mail led toward the town, hut he did not
succeed in making a secret attack, as he
had hoped. A Spanish prisoner had let
himself drop overboard, and swimming
ashore, had warned the governor uf the
attack. Thus prepared, this able «om-
mander marched a body of soldiers along
the road by which the pirates must come,
and when he found a suitable spot he
built a formidable barricade. Behind this
his soldiers were posted witli their inusk-
ets  ami  their cannon.
Hut when Morgan eame within sight of
this barricade, he considered that It would
be entirely unnecessary to attempt to disturb this admirable defense, so lie marched his men into lhe woods, led them entirely around lie- barricade, ami came out
upon a wide plain before the town.
Here la' found that he WOUld have to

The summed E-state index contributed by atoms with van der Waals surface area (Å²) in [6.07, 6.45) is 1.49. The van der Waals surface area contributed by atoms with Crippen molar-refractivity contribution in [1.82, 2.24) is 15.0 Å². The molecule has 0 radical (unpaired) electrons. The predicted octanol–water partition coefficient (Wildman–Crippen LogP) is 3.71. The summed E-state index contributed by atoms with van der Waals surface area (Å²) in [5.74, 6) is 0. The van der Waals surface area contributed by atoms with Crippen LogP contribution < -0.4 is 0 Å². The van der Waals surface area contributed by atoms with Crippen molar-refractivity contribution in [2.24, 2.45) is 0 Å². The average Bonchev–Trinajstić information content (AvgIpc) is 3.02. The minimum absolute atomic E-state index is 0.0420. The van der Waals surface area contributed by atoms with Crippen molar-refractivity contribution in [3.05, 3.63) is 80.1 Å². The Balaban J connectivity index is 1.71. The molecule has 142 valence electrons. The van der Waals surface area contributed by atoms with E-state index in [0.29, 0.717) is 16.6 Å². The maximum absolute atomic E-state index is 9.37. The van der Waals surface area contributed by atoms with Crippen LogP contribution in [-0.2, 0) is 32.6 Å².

fighl Ids way into the eity, and probably
much lo his surprise ids men were presently charged by a body of cavalry.
The pirates routed the horsemen, ami.
nfter a light of about four hours, took
possession of the town. Here they captured a great many prisoners, whom ihey
shut up In ihe churches, ami then sent
detachments out into the country to look
fur those who had run away. Then these
utteny debased and cruel men took their
usual course after capturing a town; they
pillaged, f* as(ed, and routed. Even when
the poor citizens seemed lo have given up
everything thoy owned, they were told
that if tiny did not pay two heavy rnn-
soms  they  would  be carried  away  Into
slav.-ry.   and   lhat   their   tuwn   WOUld     be
For two weeks the pirates Welted for
the unfortunate people to go out into the
country ami find some of their fellow-
rltizens who had escaped with a portion
uf their treasure. In those days people
did unt keep their wealth in banks as
they do now, but every man was the custodian of most of ills possessions, ami